Not long afterward, Yeshe Od, the King of Guge, built several monasteries and sent young men to India to study Buddhist scripture in order to revive Buddhism in Tibet. One of those sent to India was the great translator Rinchen Zangpo, who went to India three times. He later became the abbot of Toling Monastery, translated Buddhist sutras, taught disciples, and gradually spread Buddhism in central Tibet. Tibetan historians call this the “propagation of Buddhism from Ngari.”
In the first century of Tibetan Buddhism’s revival, the 10 men from U-Tsang had many monasteries built and monastic communities organized, forming the mainstream of Tibetan Buddhism. Ewalilg Monastery and Samada Monastery in Khangmar County, Shalu-Gyalgon Monastery, and Dranang Monastery still exist. Their religious works of art reflect the influence of art from Tibet’s Han areas and the Longyou area of Hexi (the area in modern Gansu Province under Tubo occupation). The works are among the best of Tibetan Buddhist art.
The Guge king also invited Atisha, an eminent Bengali monk, to preach in Tibet in 1042. Drom Tonpa ( 1004-64), a leading Buddhist in U-Tsang (central Tibet), invited Atisha to preach there in 1045. After Atisha died in Nyethang in 1054, Drom Tonpa became his successor. In 1056, he built Reting Monastery to the north of Lhasa, from which developed the Kadampa sect.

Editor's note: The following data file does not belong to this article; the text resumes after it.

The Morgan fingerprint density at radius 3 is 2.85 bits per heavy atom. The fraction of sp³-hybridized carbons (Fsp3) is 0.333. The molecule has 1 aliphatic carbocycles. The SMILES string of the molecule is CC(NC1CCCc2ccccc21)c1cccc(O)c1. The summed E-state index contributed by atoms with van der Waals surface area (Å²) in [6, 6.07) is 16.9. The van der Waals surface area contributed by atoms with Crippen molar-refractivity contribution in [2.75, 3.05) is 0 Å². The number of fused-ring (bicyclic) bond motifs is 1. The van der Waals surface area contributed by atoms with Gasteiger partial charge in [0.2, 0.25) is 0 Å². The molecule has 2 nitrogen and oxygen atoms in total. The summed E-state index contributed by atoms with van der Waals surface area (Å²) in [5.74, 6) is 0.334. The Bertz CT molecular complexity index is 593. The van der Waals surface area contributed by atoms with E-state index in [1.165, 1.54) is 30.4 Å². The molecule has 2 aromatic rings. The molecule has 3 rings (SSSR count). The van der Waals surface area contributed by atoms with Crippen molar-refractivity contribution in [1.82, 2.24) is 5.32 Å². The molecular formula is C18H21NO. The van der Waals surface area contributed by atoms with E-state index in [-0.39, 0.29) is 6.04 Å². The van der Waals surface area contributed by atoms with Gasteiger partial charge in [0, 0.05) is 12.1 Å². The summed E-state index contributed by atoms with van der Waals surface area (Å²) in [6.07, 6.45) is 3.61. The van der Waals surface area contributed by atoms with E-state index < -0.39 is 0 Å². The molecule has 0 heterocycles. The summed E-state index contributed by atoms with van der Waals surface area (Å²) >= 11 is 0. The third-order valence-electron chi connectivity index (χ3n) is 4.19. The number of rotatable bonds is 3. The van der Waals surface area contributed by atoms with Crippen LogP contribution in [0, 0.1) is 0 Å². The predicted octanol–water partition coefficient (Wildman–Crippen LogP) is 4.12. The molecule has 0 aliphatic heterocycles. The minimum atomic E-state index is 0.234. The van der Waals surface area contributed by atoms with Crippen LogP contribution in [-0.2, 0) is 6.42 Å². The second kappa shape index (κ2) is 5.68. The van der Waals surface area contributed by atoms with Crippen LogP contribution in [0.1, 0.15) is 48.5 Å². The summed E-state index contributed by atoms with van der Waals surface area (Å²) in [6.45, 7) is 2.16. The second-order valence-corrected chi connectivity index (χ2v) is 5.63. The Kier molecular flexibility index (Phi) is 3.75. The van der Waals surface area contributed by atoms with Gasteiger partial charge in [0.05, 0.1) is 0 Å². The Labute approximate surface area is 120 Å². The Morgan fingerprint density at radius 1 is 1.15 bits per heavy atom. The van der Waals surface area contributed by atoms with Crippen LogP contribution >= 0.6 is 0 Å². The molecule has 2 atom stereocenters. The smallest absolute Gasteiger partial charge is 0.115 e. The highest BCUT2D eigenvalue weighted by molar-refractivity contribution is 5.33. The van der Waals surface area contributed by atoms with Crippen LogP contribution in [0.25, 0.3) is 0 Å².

At that time, Surpoche (1002-62), a Buddhist monk who practiced at home, built Upalung Monastery and collated the scriptures translated during the Tubo Dynasty. The Nyingma sect developed from this monastery.
In 1073, Konchok Gyalpo of the Khon family built Sakya Monastery, from which the Sakya sect developed.
Marpa was one of the greatest Tibetan translators and the founder of the Kagyu school of Tibetan Buddhism. He was also the teacher of the renowned Tibetan poet-saint Milarepa. Milarepa’s disciple Dakpo Lhaje built Dakpo Monastery in 1121, and Khyungpo Naljorpa built Shangpa Monastery in the same year. The Dakpo Kagyu and Shangpa Kagyu schools of Buddhism developed from these two monasteries.
In the Dakpo Kagyu school, Dusum Khyenpa, a prominent disciple of Dakpo Lhaje, built Karma Monastery in Qamdo in 1147 and Tsurpu Monastery in 1187, from which developed the Karma Kagyu sect. In 1185, Phagmo Drupa, another outstanding disciple, built Dansa Thel Monastery and founded the Pagtru Kagyu sect. In 1160, Darma Wangchuk, yet another prominent disciple, built Barom Monastery and founded the Barom Kagyu sect. In 1175, Shang Tsalpa, also a prominent disciple, built Tsalpa Monastery and founded the Tsalpa Kagyu sect. These are the four major lineages of the Dakpo Kagyu tradition.